Ramaphosa’s energy plan will add 1,950MW in the next three months – not enough to end rolling blackouts
The interventions made by President Cyril Ramaphosa to deregulate the energy sector and include the private sector to play a major role in ending the 14-year-old electricity crisis are set to yield an energy supply of about 1,950MW in the next three months. At worst, Eskom faces a shortage of up to 6,000MW.
President Cyril Ramaphosa’s energy plan, which embraces the private sector in resolving South Africa’s perennial electricity crisis, is set to add nearly 2,000 megawatts (MW) over the next three months, which is not enough to make a dent in or alleviate crippling bouts of Eskom power cuts.
At worst, Eskom faces a shortage of up to 6,000MW of electricity as many of its creaking power stations are susceptible to breakdowns – as seen in early July when rolling blackouts were pushed up to Stage 6 due to workers of the power utility downing tools.
The interventions made by Ramaphosa to deregulate the energy sector and include the private sector to play a major role in ending the 14-year-old electricity crisis are set to yield an energy supply of about 1,950MW in the next three months. This, arguably, still creates an energy supply shortfall of about 4,000MW (on the worst days of power cuts), placing South Africa in the precarious position of facing further bouts of rolling blackouts that cripple the economy and stunt investment potential.
Most of the energy interventions proposed by Ramaphosa are likely to start making a dent in rolling blackouts by 2023, implying that they are here to stay for another 12 months.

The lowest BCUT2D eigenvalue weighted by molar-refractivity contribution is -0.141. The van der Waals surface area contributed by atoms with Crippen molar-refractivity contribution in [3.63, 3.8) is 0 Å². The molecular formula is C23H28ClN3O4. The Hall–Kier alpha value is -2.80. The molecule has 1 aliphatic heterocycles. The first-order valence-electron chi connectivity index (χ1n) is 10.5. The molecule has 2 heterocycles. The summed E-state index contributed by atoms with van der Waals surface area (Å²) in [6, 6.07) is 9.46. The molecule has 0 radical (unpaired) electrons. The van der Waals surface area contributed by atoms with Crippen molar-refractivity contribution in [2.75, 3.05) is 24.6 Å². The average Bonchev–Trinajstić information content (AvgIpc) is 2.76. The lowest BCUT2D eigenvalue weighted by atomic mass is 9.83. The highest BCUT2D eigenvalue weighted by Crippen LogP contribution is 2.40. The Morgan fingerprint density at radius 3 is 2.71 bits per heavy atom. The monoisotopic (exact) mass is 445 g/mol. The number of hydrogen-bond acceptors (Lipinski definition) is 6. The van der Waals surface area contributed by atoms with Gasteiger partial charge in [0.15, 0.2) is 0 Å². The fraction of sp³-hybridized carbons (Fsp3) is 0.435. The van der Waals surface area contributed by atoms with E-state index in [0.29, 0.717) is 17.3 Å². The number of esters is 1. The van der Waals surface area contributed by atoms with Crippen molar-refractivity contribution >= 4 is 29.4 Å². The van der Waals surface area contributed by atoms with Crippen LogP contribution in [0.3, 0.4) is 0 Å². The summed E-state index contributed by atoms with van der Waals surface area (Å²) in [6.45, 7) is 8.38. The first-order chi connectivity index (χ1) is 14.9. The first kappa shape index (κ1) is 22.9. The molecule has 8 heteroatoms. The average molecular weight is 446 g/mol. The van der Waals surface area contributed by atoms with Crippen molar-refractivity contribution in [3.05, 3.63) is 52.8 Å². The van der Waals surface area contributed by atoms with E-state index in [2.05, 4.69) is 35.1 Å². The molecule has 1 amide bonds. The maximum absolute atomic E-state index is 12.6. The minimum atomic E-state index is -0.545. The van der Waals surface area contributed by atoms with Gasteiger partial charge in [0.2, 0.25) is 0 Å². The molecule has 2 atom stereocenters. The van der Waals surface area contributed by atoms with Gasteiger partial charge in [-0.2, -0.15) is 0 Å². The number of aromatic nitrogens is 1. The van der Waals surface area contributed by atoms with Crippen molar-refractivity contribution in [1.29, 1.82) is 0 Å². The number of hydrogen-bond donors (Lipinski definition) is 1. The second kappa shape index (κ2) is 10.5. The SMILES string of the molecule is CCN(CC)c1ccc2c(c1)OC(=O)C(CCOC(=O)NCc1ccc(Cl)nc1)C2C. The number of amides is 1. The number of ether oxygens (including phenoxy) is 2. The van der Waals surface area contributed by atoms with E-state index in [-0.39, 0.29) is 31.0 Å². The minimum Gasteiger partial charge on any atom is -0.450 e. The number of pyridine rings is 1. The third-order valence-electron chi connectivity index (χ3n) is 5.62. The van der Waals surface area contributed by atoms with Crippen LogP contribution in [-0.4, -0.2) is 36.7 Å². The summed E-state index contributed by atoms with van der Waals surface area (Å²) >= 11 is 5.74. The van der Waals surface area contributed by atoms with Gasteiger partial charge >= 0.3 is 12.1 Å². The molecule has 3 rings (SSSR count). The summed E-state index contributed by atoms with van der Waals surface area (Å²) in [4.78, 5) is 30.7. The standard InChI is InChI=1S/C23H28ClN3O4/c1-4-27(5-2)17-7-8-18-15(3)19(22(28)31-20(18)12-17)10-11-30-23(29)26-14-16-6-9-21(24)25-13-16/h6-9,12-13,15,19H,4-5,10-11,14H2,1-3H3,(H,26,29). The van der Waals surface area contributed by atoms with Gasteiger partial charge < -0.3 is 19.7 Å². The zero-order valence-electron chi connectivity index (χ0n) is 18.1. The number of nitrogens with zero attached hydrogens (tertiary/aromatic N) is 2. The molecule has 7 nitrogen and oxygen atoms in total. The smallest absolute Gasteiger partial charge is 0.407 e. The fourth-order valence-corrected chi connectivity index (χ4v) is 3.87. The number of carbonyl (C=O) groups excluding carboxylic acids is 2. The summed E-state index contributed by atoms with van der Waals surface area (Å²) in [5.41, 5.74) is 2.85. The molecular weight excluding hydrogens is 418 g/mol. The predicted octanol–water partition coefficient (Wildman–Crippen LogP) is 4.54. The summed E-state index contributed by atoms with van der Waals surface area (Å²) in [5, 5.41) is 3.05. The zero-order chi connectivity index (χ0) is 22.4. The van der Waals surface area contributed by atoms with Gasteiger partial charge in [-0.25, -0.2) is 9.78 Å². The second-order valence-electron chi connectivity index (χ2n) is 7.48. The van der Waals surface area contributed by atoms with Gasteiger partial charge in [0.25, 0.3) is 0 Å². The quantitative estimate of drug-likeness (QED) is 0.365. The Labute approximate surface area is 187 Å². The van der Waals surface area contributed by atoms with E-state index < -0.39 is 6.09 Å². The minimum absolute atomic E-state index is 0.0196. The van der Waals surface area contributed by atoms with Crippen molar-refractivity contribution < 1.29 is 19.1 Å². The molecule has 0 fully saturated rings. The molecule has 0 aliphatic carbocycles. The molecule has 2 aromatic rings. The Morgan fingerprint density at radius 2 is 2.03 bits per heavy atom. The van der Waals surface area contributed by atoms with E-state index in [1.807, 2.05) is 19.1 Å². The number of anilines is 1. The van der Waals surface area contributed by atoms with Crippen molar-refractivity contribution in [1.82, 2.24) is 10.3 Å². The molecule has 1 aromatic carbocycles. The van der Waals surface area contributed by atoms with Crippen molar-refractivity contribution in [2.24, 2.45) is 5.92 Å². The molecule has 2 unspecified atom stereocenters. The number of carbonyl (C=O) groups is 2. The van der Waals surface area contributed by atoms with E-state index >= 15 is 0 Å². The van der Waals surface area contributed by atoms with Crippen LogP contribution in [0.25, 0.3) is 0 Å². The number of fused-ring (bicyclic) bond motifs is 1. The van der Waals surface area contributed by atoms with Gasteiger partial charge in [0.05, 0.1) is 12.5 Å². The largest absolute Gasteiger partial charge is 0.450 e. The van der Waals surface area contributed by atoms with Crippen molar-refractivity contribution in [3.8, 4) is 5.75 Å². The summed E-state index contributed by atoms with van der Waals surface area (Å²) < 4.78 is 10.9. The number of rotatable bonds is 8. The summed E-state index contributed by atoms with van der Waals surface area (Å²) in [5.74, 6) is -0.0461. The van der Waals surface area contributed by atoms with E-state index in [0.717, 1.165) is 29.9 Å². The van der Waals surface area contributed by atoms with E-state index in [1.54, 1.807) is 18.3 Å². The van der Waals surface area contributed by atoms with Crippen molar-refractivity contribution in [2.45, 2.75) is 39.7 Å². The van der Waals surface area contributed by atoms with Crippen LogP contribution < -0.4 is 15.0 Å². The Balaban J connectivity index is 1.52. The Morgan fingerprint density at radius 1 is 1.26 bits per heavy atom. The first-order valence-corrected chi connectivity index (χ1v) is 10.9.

Read more in Daily Maverick: “Here it is: Ramaphosa’s ‘energy action plan’ to end SA’s rolling blackouts”
During a press briefing on Monday, Ramaphosa’s Cabinet ministers, including Gwede Mantashe (mineral resources and energy), Pravin Gordhan (public enterprises), Enoch Godongwana (finance), Ebrahim Patel (trade, industry, and competition), Bheki Cele (police), and Barbara Creecy (forestry and fisheries) provided more details about the President’s energy plan.
Gordhan, who is responsible for Eskom’s operations, said nearly 2,000MW of energy would be added to the national grid by allowing independent power producers (IPPs) to provide solar and wind power, making regulatory exemptions and negotiating with neighbouring countries to supply South Africa with their surplus power.
Mantashe is responsible for ensuring that surplus power from existing IPPs can be bought. Up to 1,000MW are potentially available in the next three months, which can be connected to the grid. There is potential for another 600MW available to be added to the grid — allowable through certain regulatory exemptions such as dropping localisation requirements that are built into the ongoing process to procure more electricity from IPPs.
Gordhan said there had been negotiations with neighbouring countries to get between 100MW and 200MW to become available in a month, depending on the contracting mechanisms. Potentially, 150MW from gas can be processed in Mozambique and become available in the next three months. These interventions are set to generate about 1,950MW of energy, which has the potential to power more than 100,000 homes all year round.